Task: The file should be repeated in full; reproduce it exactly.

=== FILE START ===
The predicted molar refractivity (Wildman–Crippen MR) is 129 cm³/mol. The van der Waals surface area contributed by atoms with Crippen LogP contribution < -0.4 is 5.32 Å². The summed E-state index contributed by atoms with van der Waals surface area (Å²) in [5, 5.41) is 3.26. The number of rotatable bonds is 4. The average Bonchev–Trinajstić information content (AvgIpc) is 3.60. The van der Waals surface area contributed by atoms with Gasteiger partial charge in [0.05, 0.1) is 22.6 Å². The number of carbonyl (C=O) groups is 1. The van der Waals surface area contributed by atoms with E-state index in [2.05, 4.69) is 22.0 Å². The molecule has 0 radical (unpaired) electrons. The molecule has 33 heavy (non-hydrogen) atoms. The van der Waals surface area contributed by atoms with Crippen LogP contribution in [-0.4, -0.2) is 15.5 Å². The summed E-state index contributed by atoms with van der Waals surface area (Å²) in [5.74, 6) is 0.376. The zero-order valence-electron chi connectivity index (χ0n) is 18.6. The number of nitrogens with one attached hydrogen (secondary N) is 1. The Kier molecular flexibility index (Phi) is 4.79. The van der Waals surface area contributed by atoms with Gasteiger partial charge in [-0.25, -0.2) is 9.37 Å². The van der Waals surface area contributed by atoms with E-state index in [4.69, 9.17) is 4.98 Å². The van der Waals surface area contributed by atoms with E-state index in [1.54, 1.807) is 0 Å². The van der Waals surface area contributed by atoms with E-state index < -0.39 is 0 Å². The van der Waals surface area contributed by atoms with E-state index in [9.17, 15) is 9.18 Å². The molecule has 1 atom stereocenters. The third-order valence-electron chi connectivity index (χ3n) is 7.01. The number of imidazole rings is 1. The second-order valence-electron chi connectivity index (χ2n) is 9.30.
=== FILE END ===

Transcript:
The predicted molar refractivity (Wildman–Crippen MR) is 129 cm³/mol. The van der Waals surface area contributed by atoms with Crippen LogP contribution < -0.4 is 5.32 Å². The summed E-state index contributed by atoms with van der Waals surface area (Å²) in [5, 5.41) is 3.26. The number of rotatable bonds is 4. The average Bonchev–Trinajstić information content (AvgIpc) is 3.60. The van der Waals surface area contributed by atoms with Gasteiger partial charge in [0.05, 0.1) is 22.6 Å². The number of carbonyl (C=O) groups is 1. The van der Waals surface area contributed by atoms with E-state index in [2.05, 4.69) is 22.0 Å². The molecule has 0 radical (unpaired) electrons. The molecule has 33 heavy (non-hydrogen) atoms. The van der Waals surface area contributed by atoms with Crippen LogP contribution in [-0.4, -0.2) is 15.5 Å². The summed E-state index contributed by atoms with van der Waals surface area (Å²) in [5.74, 6) is 0.376. The zero-order valence-electron chi connectivity index (χ0n) is 18.6. The number of nitrogens with one attached hydrogen (secondary N) is 1. The Kier molecular flexibility index (Phi) is 4.79. The van der Waals surface area contributed by atoms with Gasteiger partial charge in [-0.25, -0.2) is 9.37 Å². The van der Waals surface area contributed by atoms with E-state index in [4.69, 9.17) is 4.98 Å². The van der Waals surface area contributed by atoms with E-state index in [1.54, 1.807) is 0 Å². The van der Waals surface area contributed by atoms with E-state index < -0.39 is 0 Å². The van der Waals surface area contributed by atoms with E-state index in [9.17, 15) is 9.18 Å². The molecule has 1 atom stereocenters. The third-order valence-electron chi connectivity index (χ3n) is 7.01. The number of imidazole rings is 1. The second-order valence-electron chi connectivity index (χ2n) is 9.30.